"Go on."
"Let's see,…then I went back up to the camp. I thought about putting on some of the clothes Harry bought for me at the truck stop on I-80, but I couldn't. My backpack was still in his truck parked about a mile from the fire road and I figured I could find it. I wore the blanket and grabbed the last apple and the half-eaten bag of Doritos and took a last look around the camp.
Harry was still laying exactly where he fell when I shot him. I knew better than to move anything. The Wild Turkey bottle was still sitting by the dead fire. The gun was propped against the log I'd been sitting on all night. The tent opening was unzipped and flapping in the breeze. I started walking down the trail toward the fire road where the truck was parked. Then I remember thinking, Whatever happens from here, I'll probably never stop at another Seven Eleven as long as I live."
"So after you shot him, Ms. Harman, you went to Eagle Rock and watched the sunset, is that correct?"
"And then you went back to the scene, made a fire, drank some whiskey, and waited for the sun to come up."
"I'm sorry, what?"
"Bourbon, it was bourbon."
"Right, bourbon. You drank some bourbon and waited for sunrise."
"Then you found the truck and drove back to the Seven Eleven."
"To get your car."
"Ms. Harman, where is your car now?"
"I burned it."
"You burned your car?"
"Yes. I burned the car and the house."
"Your car and your house."
"That's the house at 451 Aduro Road and the 1968 Pontiac Firebird owned jointly by yourself and your husband."
"Yes. That's the last year they made that model."
"Uh-huh. The Firebird, you mean."
"And, Ms. Harman, how did you start the fire at 451 Aduro Road?"
"With pages from the Atlas and the Zippo."
"The same Atlas?"
"Yes, Harry's Atlas. I brought it with me."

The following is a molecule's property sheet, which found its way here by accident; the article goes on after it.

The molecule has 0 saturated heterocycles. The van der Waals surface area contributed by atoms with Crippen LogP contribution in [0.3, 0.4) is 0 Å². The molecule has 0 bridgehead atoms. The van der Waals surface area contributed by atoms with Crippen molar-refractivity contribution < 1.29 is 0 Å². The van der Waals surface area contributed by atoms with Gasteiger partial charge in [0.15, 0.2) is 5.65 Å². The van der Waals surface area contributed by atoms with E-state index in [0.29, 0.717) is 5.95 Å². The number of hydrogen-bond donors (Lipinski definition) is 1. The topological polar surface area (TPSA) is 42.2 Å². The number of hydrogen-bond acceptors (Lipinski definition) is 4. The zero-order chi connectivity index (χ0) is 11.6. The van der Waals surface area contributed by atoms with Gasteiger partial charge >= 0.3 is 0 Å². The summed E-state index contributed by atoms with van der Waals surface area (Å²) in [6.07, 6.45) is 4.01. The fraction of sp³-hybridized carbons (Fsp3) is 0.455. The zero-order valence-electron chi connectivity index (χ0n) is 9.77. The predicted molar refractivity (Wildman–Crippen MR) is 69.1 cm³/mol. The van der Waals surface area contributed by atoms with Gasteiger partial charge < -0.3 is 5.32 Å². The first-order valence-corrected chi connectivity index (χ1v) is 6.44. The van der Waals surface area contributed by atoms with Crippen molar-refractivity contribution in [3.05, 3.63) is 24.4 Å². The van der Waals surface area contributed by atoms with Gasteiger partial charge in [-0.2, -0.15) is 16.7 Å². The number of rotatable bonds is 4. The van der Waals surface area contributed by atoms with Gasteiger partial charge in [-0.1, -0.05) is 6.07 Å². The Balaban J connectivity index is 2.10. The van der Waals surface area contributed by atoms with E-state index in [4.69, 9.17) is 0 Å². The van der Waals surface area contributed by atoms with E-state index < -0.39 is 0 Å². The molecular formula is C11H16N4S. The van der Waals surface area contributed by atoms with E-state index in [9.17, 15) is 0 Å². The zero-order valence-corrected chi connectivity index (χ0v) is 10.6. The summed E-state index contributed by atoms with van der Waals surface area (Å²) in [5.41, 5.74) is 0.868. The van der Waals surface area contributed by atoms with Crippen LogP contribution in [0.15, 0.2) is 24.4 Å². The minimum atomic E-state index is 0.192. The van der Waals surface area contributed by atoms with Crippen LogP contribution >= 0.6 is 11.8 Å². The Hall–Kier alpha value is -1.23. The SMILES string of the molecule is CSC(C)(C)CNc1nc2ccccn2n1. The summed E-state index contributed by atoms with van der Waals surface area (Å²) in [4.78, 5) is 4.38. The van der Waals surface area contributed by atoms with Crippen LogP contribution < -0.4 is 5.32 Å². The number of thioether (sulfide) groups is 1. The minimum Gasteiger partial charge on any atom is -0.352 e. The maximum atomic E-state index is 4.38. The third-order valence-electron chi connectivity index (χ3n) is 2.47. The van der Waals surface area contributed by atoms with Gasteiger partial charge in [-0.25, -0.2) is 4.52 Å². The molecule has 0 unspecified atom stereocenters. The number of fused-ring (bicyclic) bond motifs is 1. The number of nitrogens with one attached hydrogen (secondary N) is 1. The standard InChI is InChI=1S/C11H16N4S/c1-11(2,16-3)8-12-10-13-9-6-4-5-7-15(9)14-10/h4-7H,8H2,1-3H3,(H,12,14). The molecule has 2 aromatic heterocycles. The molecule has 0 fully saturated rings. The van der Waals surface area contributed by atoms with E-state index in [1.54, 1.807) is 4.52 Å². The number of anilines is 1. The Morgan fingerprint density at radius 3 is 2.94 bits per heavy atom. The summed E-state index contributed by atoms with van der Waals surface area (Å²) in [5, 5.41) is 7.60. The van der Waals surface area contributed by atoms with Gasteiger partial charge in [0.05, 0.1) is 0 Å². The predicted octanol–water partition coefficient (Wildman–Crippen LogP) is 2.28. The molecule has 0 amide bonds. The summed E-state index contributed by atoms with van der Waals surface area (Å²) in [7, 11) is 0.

"From the campsite."
"And Ms. Harman, why did you do that?"
"I told you, I liked watching the world burn."


i'm thinking what to say next.

for the time being, ponder wendell berry.


I would not have been a poet
except that I have been in love
alive in this mortal world,
or an essayist except that I
have been bewildered and afraid,
or a storyteller had I not heard
stories passing to me through the air,
or a writer at all except
I have been wakeful at night
and words have come to me
out of their deep caves
needing to be remembered.
But on the days I am lucky
or blessed, I am silent.
I go into the one body
that two make in making marriage
that for all our trying, all
our deaf-and-dumb of speech,
has no tongue. Or I give myself
to gravity, light, and air
and am carried back
to solitary work in fields
and woods, where my hands
rest upon a world unnamed,
complete, unanswerable, and final
as our daily bread and meat.
The way of love leads all ways
to life beyond words, silent
and secret. To serve that triumph
I have done all the rest.

from A Timbered Choir: The Sabbath Poems 1979–1997


The Barbie Thing - Rickie Lee Jones

Cool Bananas

and herewith begins the chronicles of the coolest of cool bananas.
and none cooler than the original banana yellowitz.
made in LA and seasoned in San Francisco,
twin issue of G-Daddy Agron and Paulette Carmelita,
this half lights up the room like a kliege light on Oscar Night.
give it up for Diaaaanah!!!

stay tuned for future Cool Banana features :D


set list #39

was thinking about some of the songs i've played in bands. thought i'd start a series.

the set list

bonnie - runaway - no nukes version

did it with campbell's gang and at the gypsy jam i think, too.

Ramsey and MC. i had a blast doing this one with Campbell.
i have a slide now. i'll practice up. *wink*